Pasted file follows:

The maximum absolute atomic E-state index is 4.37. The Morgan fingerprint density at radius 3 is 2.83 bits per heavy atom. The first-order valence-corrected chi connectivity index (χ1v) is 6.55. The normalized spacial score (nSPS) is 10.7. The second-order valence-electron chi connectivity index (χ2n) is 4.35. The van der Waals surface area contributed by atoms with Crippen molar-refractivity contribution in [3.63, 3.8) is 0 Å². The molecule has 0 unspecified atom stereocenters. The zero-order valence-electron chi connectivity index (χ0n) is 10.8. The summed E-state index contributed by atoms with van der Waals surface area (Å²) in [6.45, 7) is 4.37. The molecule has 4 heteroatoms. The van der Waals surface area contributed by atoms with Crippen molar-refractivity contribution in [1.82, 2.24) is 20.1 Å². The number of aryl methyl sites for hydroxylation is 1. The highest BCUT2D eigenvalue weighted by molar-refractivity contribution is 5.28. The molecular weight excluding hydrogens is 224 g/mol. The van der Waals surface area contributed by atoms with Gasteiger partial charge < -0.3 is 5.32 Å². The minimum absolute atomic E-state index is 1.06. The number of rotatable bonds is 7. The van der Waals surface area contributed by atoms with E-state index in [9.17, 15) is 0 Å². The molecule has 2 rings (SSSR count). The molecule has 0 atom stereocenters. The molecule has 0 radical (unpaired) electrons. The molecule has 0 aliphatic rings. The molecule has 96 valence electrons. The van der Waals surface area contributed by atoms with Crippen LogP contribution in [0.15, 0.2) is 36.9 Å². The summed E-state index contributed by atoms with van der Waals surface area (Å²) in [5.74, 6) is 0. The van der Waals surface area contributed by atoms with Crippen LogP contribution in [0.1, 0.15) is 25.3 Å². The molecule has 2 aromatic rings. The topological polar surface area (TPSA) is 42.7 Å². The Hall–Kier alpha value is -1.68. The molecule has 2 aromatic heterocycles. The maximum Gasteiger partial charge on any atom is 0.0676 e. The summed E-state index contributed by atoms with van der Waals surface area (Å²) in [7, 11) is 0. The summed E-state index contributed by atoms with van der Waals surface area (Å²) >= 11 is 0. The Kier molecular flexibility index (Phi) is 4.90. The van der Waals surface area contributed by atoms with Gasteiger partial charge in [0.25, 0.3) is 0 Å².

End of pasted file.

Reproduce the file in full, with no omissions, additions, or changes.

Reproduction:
The maximum absolute atomic E-state index is 4.37. The Morgan fingerprint density at radius 3 is 2.83 bits per heavy atom. The first-order valence-corrected chi connectivity index (χ1v) is 6.55. The normalized spacial score (nSPS) is 10.7. The second-order valence-electron chi connectivity index (χ2n) is 4.35. The van der Waals surface area contributed by atoms with Crippen molar-refractivity contribution in [3.63, 3.8) is 0 Å². The molecule has 0 unspecified atom stereocenters. The zero-order valence-electron chi connectivity index (χ0n) is 10.8. The summed E-state index contributed by atoms with van der Waals surface area (Å²) in [6.45, 7) is 4.37. The molecule has 4 heteroatoms. The van der Waals surface area contributed by atoms with Crippen molar-refractivity contribution in [1.82, 2.24) is 20.1 Å². The number of aryl methyl sites for hydroxylation is 1. The highest BCUT2D eigenvalue weighted by molar-refractivity contribution is 5.28. The molecular weight excluding hydrogens is 224 g/mol. The van der Waals surface area contributed by atoms with Gasteiger partial charge < -0.3 is 5.32 Å². The minimum absolute atomic E-state index is 1.06. The number of rotatable bonds is 7. The van der Waals surface area contributed by atoms with E-state index in [9.17, 15) is 0 Å². The molecule has 2 rings (SSSR count). The molecule has 0 atom stereocenters. The molecule has 0 radical (unpaired) electrons. The molecule has 0 aliphatic rings. The molecule has 96 valence electrons. The van der Waals surface area contributed by atoms with Crippen LogP contribution in [0.15, 0.2) is 36.9 Å². The summed E-state index contributed by atoms with van der Waals surface area (Å²) in [5.74, 6) is 0. The van der Waals surface area contributed by atoms with Crippen LogP contribution in [0.1, 0.15) is 25.3 Å². The molecule has 2 aromatic rings. The topological polar surface area (TPSA) is 42.7 Å². The Hall–Kier alpha value is -1.68. The molecule has 2 aromatic heterocycles. The maximum Gasteiger partial charge on any atom is 0.0676 e. The summed E-state index contributed by atoms with van der Waals surface area (Å²) in [7, 11) is 0. The summed E-state index contributed by atoms with van der Waals surface area (Å²) >= 11 is 0. The Kier molecular flexibility index (Phi) is 4.90. The van der Waals surface area contributed by atoms with Gasteiger partial charge in [0.25, 0.3) is 0 Å².